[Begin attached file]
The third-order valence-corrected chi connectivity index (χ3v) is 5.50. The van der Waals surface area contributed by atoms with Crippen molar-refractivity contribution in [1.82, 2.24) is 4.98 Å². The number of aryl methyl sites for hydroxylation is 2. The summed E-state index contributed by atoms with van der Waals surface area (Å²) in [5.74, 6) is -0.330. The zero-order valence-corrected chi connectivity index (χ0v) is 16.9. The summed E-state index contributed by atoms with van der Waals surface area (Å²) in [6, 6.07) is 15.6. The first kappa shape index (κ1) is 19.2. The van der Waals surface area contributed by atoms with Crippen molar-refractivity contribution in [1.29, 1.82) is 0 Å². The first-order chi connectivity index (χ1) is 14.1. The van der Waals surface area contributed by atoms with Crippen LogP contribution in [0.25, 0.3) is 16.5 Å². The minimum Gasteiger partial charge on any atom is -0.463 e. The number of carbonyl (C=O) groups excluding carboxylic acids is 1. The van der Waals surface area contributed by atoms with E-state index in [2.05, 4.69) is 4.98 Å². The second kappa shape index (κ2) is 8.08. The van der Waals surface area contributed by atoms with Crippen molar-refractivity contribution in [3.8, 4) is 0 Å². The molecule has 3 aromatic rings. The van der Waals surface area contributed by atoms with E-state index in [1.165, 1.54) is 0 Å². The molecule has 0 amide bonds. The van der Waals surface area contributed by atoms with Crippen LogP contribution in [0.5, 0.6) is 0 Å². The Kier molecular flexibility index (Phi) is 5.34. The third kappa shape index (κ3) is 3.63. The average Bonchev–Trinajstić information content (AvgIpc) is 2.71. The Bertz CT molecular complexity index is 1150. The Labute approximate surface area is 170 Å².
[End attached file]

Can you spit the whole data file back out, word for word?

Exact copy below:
The third-order valence-corrected chi connectivity index (χ3v) is 5.50. The van der Waals surface area contributed by atoms with Crippen molar-refractivity contribution in [1.82, 2.24) is 4.98 Å². The number of aryl methyl sites for hydroxylation is 2. The summed E-state index contributed by atoms with van der Waals surface area (Å²) in [5.74, 6) is -0.330. The zero-order valence-corrected chi connectivity index (χ0v) is 16.9. The summed E-state index contributed by atoms with van der Waals surface area (Å²) in [6, 6.07) is 15.6. The first kappa shape index (κ1) is 19.2. The van der Waals surface area contributed by atoms with Crippen molar-refractivity contribution in [1.29, 1.82) is 0 Å². The first-order chi connectivity index (χ1) is 14.1. The van der Waals surface area contributed by atoms with Crippen LogP contribution in [0.25, 0.3) is 16.5 Å². The minimum Gasteiger partial charge on any atom is -0.463 e. The number of carbonyl (C=O) groups excluding carboxylic acids is 1. The van der Waals surface area contributed by atoms with E-state index in [2.05, 4.69) is 4.98 Å². The second kappa shape index (κ2) is 8.08. The van der Waals surface area contributed by atoms with Crippen molar-refractivity contribution in [3.8, 4) is 0 Å². The molecule has 3 aromatic rings. The van der Waals surface area contributed by atoms with E-state index in [1.165, 1.54) is 0 Å². The molecule has 0 amide bonds. The van der Waals surface area contributed by atoms with Crippen LogP contribution in [0.5, 0.6) is 0 Å². The Kier molecular flexibility index (Phi) is 5.34. The third kappa shape index (κ3) is 3.63. The average Bonchev–Trinajstić information content (AvgIpc) is 2.71. The Bertz CT molecular complexity index is 1150. The Labute approximate surface area is 170 Å².